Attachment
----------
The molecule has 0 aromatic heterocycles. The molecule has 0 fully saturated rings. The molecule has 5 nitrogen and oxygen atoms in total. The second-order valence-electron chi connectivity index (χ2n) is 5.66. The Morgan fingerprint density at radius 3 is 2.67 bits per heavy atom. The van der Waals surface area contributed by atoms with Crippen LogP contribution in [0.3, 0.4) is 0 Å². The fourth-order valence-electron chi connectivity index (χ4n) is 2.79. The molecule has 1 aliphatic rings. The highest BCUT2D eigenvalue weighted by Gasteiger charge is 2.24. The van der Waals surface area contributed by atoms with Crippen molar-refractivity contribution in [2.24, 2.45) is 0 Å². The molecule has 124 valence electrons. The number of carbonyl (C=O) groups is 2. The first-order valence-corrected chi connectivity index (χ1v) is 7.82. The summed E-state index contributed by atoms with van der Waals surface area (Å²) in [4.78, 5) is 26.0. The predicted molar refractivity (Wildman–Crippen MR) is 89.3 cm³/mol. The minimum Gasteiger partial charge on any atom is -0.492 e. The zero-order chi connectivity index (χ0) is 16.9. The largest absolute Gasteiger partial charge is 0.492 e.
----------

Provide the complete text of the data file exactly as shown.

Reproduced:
The molecule has 0 aromatic heterocycles. The molecule has 0 fully saturated rings. The molecule has 5 nitrogen and oxygen atoms in total. The second-order valence-electron chi connectivity index (χ2n) is 5.66. The Morgan fingerprint density at radius 3 is 2.67 bits per heavy atom. The van der Waals surface area contributed by atoms with Crippen LogP contribution in [0.3, 0.4) is 0 Å². The fourth-order valence-electron chi connectivity index (χ4n) is 2.79. The molecule has 1 aliphatic rings. The highest BCUT2D eigenvalue weighted by Gasteiger charge is 2.24. The van der Waals surface area contributed by atoms with Crippen molar-refractivity contribution in [2.24, 2.45) is 0 Å². The molecule has 124 valence electrons. The number of carbonyl (C=O) groups is 2. The first-order valence-corrected chi connectivity index (χ1v) is 7.82. The summed E-state index contributed by atoms with van der Waals surface area (Å²) in [4.78, 5) is 26.0. The predicted molar refractivity (Wildman–Crippen MR) is 89.3 cm³/mol. The minimum Gasteiger partial charge on any atom is -0.492 e. The zero-order chi connectivity index (χ0) is 16.9. The largest absolute Gasteiger partial charge is 0.492 e.